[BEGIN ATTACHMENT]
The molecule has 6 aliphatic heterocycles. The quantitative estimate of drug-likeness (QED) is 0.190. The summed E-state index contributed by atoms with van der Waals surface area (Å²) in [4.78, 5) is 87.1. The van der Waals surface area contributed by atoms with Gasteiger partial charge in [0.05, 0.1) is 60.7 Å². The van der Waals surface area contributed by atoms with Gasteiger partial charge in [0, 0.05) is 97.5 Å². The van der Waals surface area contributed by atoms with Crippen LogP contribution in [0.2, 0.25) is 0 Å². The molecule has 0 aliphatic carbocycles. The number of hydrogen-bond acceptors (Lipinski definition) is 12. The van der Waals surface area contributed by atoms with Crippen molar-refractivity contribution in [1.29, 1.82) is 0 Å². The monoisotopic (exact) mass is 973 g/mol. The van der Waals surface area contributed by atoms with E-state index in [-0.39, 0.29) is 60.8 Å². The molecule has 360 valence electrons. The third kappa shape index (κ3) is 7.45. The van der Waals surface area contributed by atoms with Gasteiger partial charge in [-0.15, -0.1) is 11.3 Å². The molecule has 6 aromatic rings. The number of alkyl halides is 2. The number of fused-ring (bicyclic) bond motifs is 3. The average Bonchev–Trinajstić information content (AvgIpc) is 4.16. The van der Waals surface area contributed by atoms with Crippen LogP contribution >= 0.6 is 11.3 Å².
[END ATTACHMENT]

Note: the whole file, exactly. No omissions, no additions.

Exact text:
The molecule has 6 aliphatic heterocycles. The quantitative estimate of drug-likeness (QED) is 0.190. The summed E-state index contributed by atoms with van der Waals surface area (Å²) in [4.78, 5) is 87.1. The van der Waals surface area contributed by atoms with Gasteiger partial charge in [0.05, 0.1) is 60.7 Å². The van der Waals surface area contributed by atoms with Gasteiger partial charge in [0, 0.05) is 97.5 Å². The van der Waals surface area contributed by atoms with Crippen LogP contribution in [0.2, 0.25) is 0 Å². The molecule has 0 aliphatic carbocycles. The number of hydrogen-bond acceptors (Lipinski definition) is 12. The van der Waals surface area contributed by atoms with Crippen molar-refractivity contribution in [1.29, 1.82) is 0 Å². The monoisotopic (exact) mass is 973 g/mol. The van der Waals surface area contributed by atoms with E-state index in [-0.39, 0.29) is 60.8 Å². The molecule has 360 valence electrons. The third kappa shape index (κ3) is 7.45. The van der Waals surface area contributed by atoms with Gasteiger partial charge in [-0.15, -0.1) is 11.3 Å². The molecule has 6 aromatic rings. The number of alkyl halides is 2. The number of fused-ring (bicyclic) bond motifs is 3. The average Bonchev–Trinajstić information content (AvgIpc) is 4.16. The van der Waals surface area contributed by atoms with Crippen LogP contribution >= 0.6 is 11.3 Å².